# How to Train your Force Field

/Molecular dynamics simulations face two great methodological challenges – *sampling* the relevant structures and pathways, and *accuracy* of the underlying force field. An accurate force field is essential for MD simulations to connect with experiments, and researchers are constantly examining the accuracy of force fields and improving them for the scientific problems that MD is used to model, such as protein folding, ligand binding and conformational change.

The force field is a potential energy function of the atomic positions; it provides the forces for accelerating the atoms in molecular dynamics and the potential energies for sampling from a statistical mechanical ensemble. In comparison to quantum mechanical methods, force fields do *not* require an explicit treatment of the electrons, so the calculations are millions to billions of times faster.

Some of the most popular force fields today such as AMBER, CHARMM, OPLS and GROMOS use a simple functional form first defined by Lifson and Warshel (Reference 1), which is a sum of: (1) simple harmonic potentials for the vibrations of predefined bonds and angles, (2) periodic potentials for the torsions of molecular backbones, and (3) pairwise interatomic Coulomb and Lennard-Jones potentials for describing intermolecular interactions (Figure 1). In addition, there exists a diverse assortment of force fields with varying levels of detail and domains of applicability; this includes detailed polarizable models that describe some aspects of the electrons, and coarse-grained models that use a single particle for groups of multiple atoms.

The *empirical parameters* in these force fields such as bond lengths, force constants, torsional barriers and atomic charges are carefully fine-tuned by the force field developer to reproduce known experiments and *ab initio* quantum calculations, with the goal of increasing accuracy and predictive power. This is a highly challenging problem for many reasons, including the following:

1) The force field is a highly approximate description, so any errors resulting from incompleteness of the model are effectively incorporated (or “rolled up”) into the parameters.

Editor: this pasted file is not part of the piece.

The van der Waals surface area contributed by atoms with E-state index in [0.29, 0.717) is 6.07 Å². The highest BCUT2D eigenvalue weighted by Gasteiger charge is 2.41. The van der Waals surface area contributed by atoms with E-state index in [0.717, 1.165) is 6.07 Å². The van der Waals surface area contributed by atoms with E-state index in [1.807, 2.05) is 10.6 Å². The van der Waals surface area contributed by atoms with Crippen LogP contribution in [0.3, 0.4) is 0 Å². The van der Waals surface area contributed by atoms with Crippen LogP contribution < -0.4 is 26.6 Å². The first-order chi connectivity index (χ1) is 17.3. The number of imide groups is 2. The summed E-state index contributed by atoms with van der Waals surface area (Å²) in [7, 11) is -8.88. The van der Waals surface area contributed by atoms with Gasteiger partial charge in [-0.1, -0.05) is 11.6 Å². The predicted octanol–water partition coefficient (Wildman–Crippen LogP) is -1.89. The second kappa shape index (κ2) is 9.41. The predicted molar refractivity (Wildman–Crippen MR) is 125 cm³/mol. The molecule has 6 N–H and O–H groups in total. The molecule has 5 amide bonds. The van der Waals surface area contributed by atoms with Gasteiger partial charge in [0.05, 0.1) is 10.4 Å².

2) It is challenging to determine the dependence of simulated observables on the force field parameters, because simulations are expensive and simulated observables are statistically noisy.

3) The parameterization calculations are highly complex and there exists no workflow for carrying out a force field parameterization project, so results are not reproducible.

These difficult challenges gave rise to the colloquialism, “Nobody wants to know how force fields and sausages are made.” That is, until recently.

**ForceBalance** (Reference 3) is a method / software package designed from the ground up to address the difficult challenges of force field development; it applies Lifson and Warshel’s fundamental idea of least-squares fitting of parameters to a training data set, but the calculation procedure is made automatic, efficient, systematic and reproducible. ForceBalance creates a framework where any force field parameterization project is carried out by setting up and running the program (Figure 2) – much like how MD simulation projects are individual calculations (or sequences of calculations) in OpenMM.

If you’re working on a problem that requires a more accurate force field than is available in the literature, you are encouraged to download ForceBalance and try it for your project. New users are encouraged to visit https://simtk.org/home/forcebalance, follow the link to the GitHub source code repository, and download the development version of the code. If you have questions about how to use the program, please write me a message on simtk.org or post a question to the discussion forum.

*References for further reading:*

(1) Warshel, A.; Lifson, S. Consistent Force Field Calculations .2. Crystal Structures, Sublimation Energies, Molecular and Lattice Vibrations, Molecular Conformations, and Enthalpies of Alkanes. *J. Chem. Phys. ***1970,** *53*, 582-&.

(2) Levitt, M. The Birth of Computational Structural Biology. *Nature Structural Biology ***2001,** *8*, 392-393.

(3) Wang, L.-P.; Martinez, T. J.; Pande, V. S. Building Force Fields: An Automatic, Systematic, and Reproducible Approach. *J. Phys. Chem. Lett. ***2014,** *5*, 1885-1891.